Updated: Dec 31, 2021
Thanks to the cooler than normal temps, it’s been about a week since I taught my last SUP class. Prior to that, my process was to create a new flow each Monday that I’d teach throughout the week. No two class were ever exactly the same but the general gist of what I taught to the classes throughout the week would be similar. Until this week.
It’s Friday and I’m finally teaching a class. I thought about putting together a class plan but why? I have two classes tomorrow (Saturday) and maybe one on Sunday…and we’re done for the season. Surely I could just pull one of my previous classes from memory and go with that.
But once I got out on the water…chatted with the students…I decided to teach what felt right. I decided to go in without a plan and put postures together based on what my body wanted to do…based on what I wanted to teach the students to do.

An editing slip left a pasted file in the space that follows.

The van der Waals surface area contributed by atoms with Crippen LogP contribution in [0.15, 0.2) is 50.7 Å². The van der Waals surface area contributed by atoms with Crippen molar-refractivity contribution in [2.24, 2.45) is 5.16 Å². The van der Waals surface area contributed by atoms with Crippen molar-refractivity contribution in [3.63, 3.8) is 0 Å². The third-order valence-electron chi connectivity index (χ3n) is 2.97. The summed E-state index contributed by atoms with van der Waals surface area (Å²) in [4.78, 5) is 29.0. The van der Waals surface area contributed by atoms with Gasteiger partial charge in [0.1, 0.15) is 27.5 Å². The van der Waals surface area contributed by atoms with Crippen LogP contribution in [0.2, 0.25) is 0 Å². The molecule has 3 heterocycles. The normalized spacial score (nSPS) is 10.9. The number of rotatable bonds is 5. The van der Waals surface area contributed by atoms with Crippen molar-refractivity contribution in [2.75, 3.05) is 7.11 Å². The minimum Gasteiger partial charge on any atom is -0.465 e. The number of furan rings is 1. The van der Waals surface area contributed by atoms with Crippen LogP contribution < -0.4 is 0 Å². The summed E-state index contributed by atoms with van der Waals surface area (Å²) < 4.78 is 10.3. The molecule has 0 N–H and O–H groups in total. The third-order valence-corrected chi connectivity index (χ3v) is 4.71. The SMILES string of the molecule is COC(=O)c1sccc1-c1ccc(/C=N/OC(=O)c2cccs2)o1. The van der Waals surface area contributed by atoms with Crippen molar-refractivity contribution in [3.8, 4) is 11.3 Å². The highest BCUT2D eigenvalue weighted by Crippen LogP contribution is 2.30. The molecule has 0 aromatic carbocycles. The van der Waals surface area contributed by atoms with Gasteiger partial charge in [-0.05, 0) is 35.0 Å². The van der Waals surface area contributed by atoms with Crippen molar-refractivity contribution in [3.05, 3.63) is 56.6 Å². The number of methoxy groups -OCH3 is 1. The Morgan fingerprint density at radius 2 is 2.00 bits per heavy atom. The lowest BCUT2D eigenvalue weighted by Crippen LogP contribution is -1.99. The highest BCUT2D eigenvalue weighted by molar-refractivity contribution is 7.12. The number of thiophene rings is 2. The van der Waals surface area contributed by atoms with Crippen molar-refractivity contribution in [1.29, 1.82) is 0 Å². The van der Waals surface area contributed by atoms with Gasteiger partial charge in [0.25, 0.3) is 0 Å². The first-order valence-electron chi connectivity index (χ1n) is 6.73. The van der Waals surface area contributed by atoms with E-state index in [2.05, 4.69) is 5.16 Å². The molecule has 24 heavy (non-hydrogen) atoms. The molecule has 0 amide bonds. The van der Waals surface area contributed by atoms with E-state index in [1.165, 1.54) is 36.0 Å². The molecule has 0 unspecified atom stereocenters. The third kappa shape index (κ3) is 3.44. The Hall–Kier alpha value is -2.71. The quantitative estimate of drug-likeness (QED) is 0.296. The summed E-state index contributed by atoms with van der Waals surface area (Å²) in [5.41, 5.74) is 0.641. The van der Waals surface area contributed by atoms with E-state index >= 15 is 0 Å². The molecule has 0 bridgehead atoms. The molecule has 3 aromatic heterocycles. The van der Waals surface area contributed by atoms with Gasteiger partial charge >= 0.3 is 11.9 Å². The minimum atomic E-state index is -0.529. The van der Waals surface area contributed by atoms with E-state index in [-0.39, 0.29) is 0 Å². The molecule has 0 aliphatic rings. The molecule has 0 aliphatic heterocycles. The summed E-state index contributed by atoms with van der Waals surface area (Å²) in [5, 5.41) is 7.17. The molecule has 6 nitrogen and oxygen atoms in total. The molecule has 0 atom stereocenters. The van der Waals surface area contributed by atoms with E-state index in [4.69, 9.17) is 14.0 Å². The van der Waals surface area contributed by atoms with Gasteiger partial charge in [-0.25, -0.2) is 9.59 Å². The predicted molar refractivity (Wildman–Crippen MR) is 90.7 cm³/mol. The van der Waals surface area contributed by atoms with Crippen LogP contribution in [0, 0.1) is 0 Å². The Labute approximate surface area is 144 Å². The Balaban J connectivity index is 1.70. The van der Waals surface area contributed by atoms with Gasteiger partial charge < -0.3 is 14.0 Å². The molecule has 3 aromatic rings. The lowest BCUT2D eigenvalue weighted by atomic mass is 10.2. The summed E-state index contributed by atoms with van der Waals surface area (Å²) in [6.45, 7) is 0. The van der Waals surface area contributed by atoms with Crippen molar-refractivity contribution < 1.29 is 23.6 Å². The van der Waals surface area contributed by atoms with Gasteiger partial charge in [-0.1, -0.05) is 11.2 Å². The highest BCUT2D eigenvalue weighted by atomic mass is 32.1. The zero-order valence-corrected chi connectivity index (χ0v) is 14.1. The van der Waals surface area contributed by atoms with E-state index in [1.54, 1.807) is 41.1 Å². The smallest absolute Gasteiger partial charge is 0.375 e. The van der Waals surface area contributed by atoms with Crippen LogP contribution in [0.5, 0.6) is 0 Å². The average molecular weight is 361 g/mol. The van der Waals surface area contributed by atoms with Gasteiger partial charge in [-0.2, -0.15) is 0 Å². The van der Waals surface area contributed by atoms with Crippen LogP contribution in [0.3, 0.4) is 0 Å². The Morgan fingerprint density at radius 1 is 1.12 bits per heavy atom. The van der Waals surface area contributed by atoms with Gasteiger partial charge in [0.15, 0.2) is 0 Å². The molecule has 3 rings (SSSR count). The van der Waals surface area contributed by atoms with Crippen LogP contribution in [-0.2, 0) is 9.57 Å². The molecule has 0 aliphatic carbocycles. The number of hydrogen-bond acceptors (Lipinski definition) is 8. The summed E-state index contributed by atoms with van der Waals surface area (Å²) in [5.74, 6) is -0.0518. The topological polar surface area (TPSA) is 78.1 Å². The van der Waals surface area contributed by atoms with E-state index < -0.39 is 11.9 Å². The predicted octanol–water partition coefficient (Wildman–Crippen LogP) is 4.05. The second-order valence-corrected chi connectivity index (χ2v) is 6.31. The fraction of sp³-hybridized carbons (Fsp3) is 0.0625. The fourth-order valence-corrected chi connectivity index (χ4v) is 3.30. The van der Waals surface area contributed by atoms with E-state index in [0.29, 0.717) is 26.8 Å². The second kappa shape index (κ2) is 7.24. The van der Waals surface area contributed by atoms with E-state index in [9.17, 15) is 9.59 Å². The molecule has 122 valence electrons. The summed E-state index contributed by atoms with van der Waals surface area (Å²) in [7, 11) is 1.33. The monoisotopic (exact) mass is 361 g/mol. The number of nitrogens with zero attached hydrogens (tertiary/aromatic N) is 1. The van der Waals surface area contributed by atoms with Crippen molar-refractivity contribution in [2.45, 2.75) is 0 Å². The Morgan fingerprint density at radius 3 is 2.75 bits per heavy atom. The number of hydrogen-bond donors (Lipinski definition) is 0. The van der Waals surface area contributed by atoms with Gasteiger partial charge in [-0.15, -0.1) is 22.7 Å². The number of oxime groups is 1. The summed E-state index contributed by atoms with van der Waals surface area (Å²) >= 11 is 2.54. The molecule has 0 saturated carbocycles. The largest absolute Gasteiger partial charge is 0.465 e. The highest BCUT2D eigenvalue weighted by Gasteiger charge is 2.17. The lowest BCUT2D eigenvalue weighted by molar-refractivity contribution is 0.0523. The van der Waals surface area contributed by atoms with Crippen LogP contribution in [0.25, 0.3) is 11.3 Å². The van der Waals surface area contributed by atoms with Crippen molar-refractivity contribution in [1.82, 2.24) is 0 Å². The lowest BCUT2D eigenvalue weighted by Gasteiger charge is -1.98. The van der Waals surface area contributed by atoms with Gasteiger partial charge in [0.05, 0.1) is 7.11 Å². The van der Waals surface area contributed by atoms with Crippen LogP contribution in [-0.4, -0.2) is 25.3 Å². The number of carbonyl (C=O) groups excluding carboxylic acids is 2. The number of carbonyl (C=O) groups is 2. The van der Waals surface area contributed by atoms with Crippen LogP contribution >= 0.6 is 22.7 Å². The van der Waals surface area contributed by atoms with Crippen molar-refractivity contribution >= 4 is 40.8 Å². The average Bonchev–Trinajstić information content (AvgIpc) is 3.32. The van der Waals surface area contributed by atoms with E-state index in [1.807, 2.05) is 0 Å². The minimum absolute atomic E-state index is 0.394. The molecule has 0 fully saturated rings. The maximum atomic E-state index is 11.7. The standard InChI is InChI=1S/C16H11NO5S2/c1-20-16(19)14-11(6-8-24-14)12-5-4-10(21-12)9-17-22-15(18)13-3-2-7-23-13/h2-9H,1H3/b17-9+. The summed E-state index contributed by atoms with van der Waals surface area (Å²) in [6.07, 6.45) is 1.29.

In addition to the three students, I had the privilege of teaching Princess Grace. I thought about telling her prior to class that I didn’t have a plan but held my tongue. I wanted to see if she’d realize it. If it would be obvious.
To my credit (yes, I’m patting myself on the back a bit here), Princess Grace enjoyed the class. When I told her I made it up as we went along, she told me that it worked. That it flowed well. Didn’t feel made up…it felt planned. I couldn’t be happier.
You see, that’s how I handled much of my career. Eventually, I’d gotten to the point where I’d faced the majority of situations that came my way. I mean, there are only so many ways to skin a cat. My job became second nature…it was like breathing. So gradually, I spent less and less time preparing as the job just became a part of me.
Today was the first step in that direction with yoga. Gone were the nerves…the feeling that I needed to be prepared — overly prepared. Gone was the fear of forgetting a sequence…of stumbling over my words…of failing to give a proper verbal cue.
In its place was confidence…ease…a peacefulness that comes from having a firm grasp of what I’m doing. In its place I found a stillness that comes from teaching from the heart, instead of the head.
My plan was to go in without a plan…and it worked.